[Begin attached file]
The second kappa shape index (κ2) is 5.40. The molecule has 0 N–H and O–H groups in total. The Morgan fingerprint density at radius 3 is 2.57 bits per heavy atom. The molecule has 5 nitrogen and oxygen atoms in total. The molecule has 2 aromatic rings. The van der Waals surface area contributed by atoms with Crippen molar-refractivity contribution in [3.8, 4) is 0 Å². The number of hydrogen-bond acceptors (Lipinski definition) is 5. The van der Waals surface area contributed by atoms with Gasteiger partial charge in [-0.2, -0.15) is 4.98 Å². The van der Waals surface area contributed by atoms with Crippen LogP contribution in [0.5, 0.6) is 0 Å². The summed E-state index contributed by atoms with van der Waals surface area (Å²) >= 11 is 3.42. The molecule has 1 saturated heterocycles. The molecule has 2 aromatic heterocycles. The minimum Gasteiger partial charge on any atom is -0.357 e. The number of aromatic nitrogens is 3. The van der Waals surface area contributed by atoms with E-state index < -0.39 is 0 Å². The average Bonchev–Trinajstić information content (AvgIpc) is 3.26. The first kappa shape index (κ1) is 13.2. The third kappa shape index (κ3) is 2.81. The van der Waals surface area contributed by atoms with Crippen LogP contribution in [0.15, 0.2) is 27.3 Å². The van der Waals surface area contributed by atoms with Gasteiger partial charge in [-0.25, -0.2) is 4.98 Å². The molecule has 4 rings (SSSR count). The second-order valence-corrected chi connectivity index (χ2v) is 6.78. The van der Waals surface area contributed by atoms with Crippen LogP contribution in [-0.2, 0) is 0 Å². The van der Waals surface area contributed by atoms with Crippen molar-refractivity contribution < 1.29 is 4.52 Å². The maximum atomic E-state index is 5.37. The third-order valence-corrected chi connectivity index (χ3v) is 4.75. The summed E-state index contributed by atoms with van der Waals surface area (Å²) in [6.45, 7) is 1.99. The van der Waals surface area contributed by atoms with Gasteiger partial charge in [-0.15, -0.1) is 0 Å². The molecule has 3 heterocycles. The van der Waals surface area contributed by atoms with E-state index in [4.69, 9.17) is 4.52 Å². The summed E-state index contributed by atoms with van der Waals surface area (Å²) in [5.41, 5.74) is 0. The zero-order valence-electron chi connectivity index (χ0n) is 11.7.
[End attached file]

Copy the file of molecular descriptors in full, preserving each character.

The second kappa shape index (κ2) is 5.40. The molecule has 0 N–H and O–H groups in total. The Morgan fingerprint density at radius 3 is 2.57 bits per heavy atom. The molecule has 5 nitrogen and oxygen atoms in total. The molecule has 2 aromatic rings. The van der Waals surface area contributed by atoms with Crippen molar-refractivity contribution in [3.8, 4) is 0 Å². The number of hydrogen-bond acceptors (Lipinski definition) is 5. The van der Waals surface area contributed by atoms with Gasteiger partial charge in [-0.2, -0.15) is 4.98 Å². The van der Waals surface area contributed by atoms with Crippen LogP contribution in [0.5, 0.6) is 0 Å². The summed E-state index contributed by atoms with van der Waals surface area (Å²) >= 11 is 3.42. The molecule has 1 saturated heterocycles. The molecule has 2 aromatic heterocycles. The minimum Gasteiger partial charge on any atom is -0.357 e. The number of aromatic nitrogens is 3. The van der Waals surface area contributed by atoms with E-state index < -0.39 is 0 Å². The average Bonchev–Trinajstić information content (AvgIpc) is 3.26. The first kappa shape index (κ1) is 13.2. The third kappa shape index (κ3) is 2.81. The van der Waals surface area contributed by atoms with Crippen LogP contribution in [0.15, 0.2) is 27.3 Å². The van der Waals surface area contributed by atoms with Gasteiger partial charge in [-0.25, -0.2) is 4.98 Å². The molecule has 4 rings (SSSR count). The second-order valence-corrected chi connectivity index (χ2v) is 6.78. The van der Waals surface area contributed by atoms with Crippen LogP contribution in [-0.2, 0) is 0 Å². The van der Waals surface area contributed by atoms with Crippen molar-refractivity contribution < 1.29 is 4.52 Å². The maximum atomic E-state index is 5.37. The third-order valence-corrected chi connectivity index (χ3v) is 4.75. The summed E-state index contributed by atoms with van der Waals surface area (Å²) in [6.45, 7) is 1.99. The van der Waals surface area contributed by atoms with Gasteiger partial charge in [-0.15, -0.1) is 0 Å². The molecule has 3 heterocycles. The van der Waals surface area contributed by atoms with E-state index in [4.69, 9.17) is 4.52 Å². The summed E-state index contributed by atoms with van der Waals surface area (Å²) in [5.41, 5.74) is 0. The zero-order valence-electron chi connectivity index (χ0n) is 11.7.